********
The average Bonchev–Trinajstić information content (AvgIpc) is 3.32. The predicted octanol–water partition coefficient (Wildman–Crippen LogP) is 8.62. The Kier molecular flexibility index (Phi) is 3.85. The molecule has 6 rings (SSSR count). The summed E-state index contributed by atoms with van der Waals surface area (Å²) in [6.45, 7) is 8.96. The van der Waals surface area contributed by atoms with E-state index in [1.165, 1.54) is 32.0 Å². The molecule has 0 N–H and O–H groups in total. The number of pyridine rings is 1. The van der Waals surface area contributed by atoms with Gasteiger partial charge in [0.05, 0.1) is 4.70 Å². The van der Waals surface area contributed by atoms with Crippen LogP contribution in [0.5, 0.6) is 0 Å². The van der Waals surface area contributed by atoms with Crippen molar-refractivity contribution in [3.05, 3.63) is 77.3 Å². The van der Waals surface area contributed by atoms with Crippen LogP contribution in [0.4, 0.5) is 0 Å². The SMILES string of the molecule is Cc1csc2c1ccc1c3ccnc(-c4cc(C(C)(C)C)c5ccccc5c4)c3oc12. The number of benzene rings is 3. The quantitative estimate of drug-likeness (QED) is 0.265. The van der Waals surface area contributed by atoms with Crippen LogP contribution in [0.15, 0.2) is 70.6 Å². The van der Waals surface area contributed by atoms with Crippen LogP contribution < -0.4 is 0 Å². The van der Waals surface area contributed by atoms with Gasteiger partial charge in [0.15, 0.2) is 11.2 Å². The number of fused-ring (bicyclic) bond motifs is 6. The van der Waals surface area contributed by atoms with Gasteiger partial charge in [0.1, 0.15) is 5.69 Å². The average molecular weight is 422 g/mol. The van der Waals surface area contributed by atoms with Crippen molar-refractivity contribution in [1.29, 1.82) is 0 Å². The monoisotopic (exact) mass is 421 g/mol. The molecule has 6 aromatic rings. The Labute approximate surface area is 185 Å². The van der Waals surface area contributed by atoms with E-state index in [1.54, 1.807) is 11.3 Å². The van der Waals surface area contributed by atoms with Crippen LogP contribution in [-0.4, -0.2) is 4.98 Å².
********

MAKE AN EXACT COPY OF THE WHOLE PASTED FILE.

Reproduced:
The average Bonchev–Trinajstić information content (AvgIpc) is 3.32. The predicted octanol–water partition coefficient (Wildman–Crippen LogP) is 8.62. The Kier molecular flexibility index (Phi) is 3.85. The molecule has 6 rings (SSSR count). The summed E-state index contributed by atoms with van der Waals surface area (Å²) in [6.45, 7) is 8.96. The van der Waals surface area contributed by atoms with E-state index in [1.165, 1.54) is 32.0 Å². The molecule has 0 N–H and O–H groups in total. The number of pyridine rings is 1. The van der Waals surface area contributed by atoms with Gasteiger partial charge in [0.05, 0.1) is 4.70 Å². The van der Waals surface area contributed by atoms with Crippen LogP contribution in [0.5, 0.6) is 0 Å². The van der Waals surface area contributed by atoms with Crippen molar-refractivity contribution in [3.05, 3.63) is 77.3 Å². The van der Waals surface area contributed by atoms with Crippen LogP contribution in [0.4, 0.5) is 0 Å². The SMILES string of the molecule is Cc1csc2c1ccc1c3ccnc(-c4cc(C(C)(C)C)c5ccccc5c4)c3oc12. The number of benzene rings is 3. The quantitative estimate of drug-likeness (QED) is 0.265. The van der Waals surface area contributed by atoms with Crippen LogP contribution in [0.15, 0.2) is 70.6 Å². The van der Waals surface area contributed by atoms with Crippen LogP contribution < -0.4 is 0 Å². The van der Waals surface area contributed by atoms with Gasteiger partial charge in [0.15, 0.2) is 11.2 Å². The number of fused-ring (bicyclic) bond motifs is 6. The van der Waals surface area contributed by atoms with Gasteiger partial charge in [0.1, 0.15) is 5.69 Å². The average molecular weight is 422 g/mol. The van der Waals surface area contributed by atoms with Crippen molar-refractivity contribution in [1.29, 1.82) is 0 Å². The monoisotopic (exact) mass is 421 g/mol. The molecule has 6 aromatic rings. The Labute approximate surface area is 185 Å². The van der Waals surface area contributed by atoms with E-state index in [1.54, 1.807) is 11.3 Å². The van der Waals surface area contributed by atoms with Crippen LogP contribution in [-0.4, -0.2) is 4.98 Å².